Table 1
Comparison of sociodemographic variables and mean scores of all domains
  1. The total mean score as well as the mean scores in each of the four domains for both men and women were found to be similar. The difference between the two groups was not found to be statistically significant for any of the four domains.
  2. The mean scores of the two age groups of 60–69 years and ≥70 years were found to differ significantly in the domains of physical (p=0.004), psychological (p=0.001) and social relations (p=0.016). This difference between the two groups was also found to be statistically significant for the total mean score in all the domains (p=0.006). Hence, the overall well-being was significantly affected for those who were in the age group of 60-69 years.
  3. The mean scores of those single and married differed significantly in the domains of environmental (p=0.012) and social relations (p=0.002). This difference between the two groups was also found to be statistically significant for the total mean score of all the domains (p=0.016). Thus, the overall well-being was significantly affected for those who were single (unmarried and widowed).
  4. The total mean score, as well as the mean scores in each of the four domains for both literate and illiterate subjects were found to be similar. A little difference between the two groups was, however, not found to be statistically significant for any of these four domains.

ANOVA test results

One-way ANOVA test was applied to compare the mean scores of all the domains and the total score for each of the four independent variables, i.e. sex, age group, marital status and literacy status.

Sex

No significant difference in the mean scores was observed in the physical (p=0.435), psychological (p=0.857), social (p=0.840) and environmental (p=0.336) domains, and also on total scores (p=0.939) among men and women.

Age group

There was a significant difference in the mean scores in the physical (p=0.004), psychological (p=0.001) and social (p=0.016) domains, and also on total scores (p=0.006) among those in the age groups of ≥60–69 years and ≥70 years.

Marital status

There was a significant difference in the mean scores in the social (p=0.002) and environmental (p=0.012) domains, and also on total scores (p=0.016) among single and married subjects.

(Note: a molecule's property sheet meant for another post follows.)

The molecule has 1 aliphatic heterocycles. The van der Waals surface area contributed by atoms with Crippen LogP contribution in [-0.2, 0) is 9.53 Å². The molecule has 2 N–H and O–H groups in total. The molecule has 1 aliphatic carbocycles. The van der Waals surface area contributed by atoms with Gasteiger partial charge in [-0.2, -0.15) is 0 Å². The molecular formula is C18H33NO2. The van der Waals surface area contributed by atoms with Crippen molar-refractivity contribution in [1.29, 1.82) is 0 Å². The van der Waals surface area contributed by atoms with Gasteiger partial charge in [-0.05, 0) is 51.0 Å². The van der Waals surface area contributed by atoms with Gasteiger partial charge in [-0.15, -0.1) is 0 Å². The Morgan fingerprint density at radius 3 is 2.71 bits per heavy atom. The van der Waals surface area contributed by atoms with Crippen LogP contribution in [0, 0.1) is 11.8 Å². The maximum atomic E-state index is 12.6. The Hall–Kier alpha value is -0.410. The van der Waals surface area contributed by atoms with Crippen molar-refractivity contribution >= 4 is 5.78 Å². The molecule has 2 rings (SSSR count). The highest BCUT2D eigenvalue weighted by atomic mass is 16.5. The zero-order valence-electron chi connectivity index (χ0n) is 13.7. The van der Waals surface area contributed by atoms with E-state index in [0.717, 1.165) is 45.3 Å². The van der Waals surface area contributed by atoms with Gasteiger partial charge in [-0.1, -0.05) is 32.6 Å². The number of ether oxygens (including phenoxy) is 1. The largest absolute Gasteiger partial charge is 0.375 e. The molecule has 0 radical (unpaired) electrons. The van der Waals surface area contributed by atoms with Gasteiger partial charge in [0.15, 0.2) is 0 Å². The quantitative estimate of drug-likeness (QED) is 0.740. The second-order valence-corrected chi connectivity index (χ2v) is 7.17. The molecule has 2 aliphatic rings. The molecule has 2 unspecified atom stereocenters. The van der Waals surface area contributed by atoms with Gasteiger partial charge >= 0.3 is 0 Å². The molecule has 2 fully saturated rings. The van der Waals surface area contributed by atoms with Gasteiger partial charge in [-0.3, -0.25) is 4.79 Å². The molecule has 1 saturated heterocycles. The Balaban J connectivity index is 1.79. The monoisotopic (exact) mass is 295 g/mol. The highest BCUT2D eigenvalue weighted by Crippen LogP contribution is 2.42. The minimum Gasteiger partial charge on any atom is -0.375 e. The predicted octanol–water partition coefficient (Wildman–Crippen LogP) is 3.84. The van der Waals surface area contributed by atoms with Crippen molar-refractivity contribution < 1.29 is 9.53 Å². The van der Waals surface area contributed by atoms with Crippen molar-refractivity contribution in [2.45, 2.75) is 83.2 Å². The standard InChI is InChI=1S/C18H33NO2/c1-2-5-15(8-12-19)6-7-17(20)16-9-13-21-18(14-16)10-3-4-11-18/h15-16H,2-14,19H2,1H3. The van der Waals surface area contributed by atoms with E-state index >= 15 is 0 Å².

Literacy status

There was no significant difference in the mean scores in the physical (p=0.648), psychological (p=0.778), social (p=0.662) and environmental (p=0.993) domains, and also on total scores (p=0.944) among illiterate and literate subjects.

CONCLUSION

The total mean score, as well as the mean scores in each of the four domains were similar in men and women as well as among literate and illiterate subjects. The mean scores of those in the 60–69 and ≥70 years’ age groups differed significantly in the domains of physical, psychological and social relations, while single and married subjects differed significantly in the domains of environmental and social relations. The overall well-being was significantly affected for those who were single (unmarried/widowed) or in the age group of 60–69 years.

REFERENCES

1. World Health Organization (WHO) Report on a WHO meeting. Regional Office for Europe, World Health Organization; 1998. Well-being measures in primary health care. The DEPCARE project.
2. The WHOQOL Group. The development of the World Health Organization Quality of Life Assessment Instrument (WHOQOL) In: Orley J, Kuyken W, editors. Quality of life assessment: International perspectives. Heidelberg: Springer-Verlag; 1994. p. 43.
3. Dey AB, editor. Handbook on health care of the elderly: A manual for physicians in primary and secondary health care facilities. New Delhi: WHO, Regional Office for South-East Asia; Ministry of Health and Family Welfare and the All India Institute of Medical Sciences, India; 1999.
4. WHO. Men, ageing and health. Geneva: WHO; 1999.
5. WHO. World health report. Mental health: New understanding, new hope. Geneva: WHO; 2001. p. 43.
6. WHO. World Health Organization-Quality of life: WHOQOL-BREF: Australian version (May 2000) Geneva: WHO; 2000.
7. Nelson CB, Lotfy M. The World Health Organization's WHOQOL-BREF quality of life assessment: Psychometric properties and results of the international field trial. Geneva: WHO (MNH/MHP/99.7); 1999.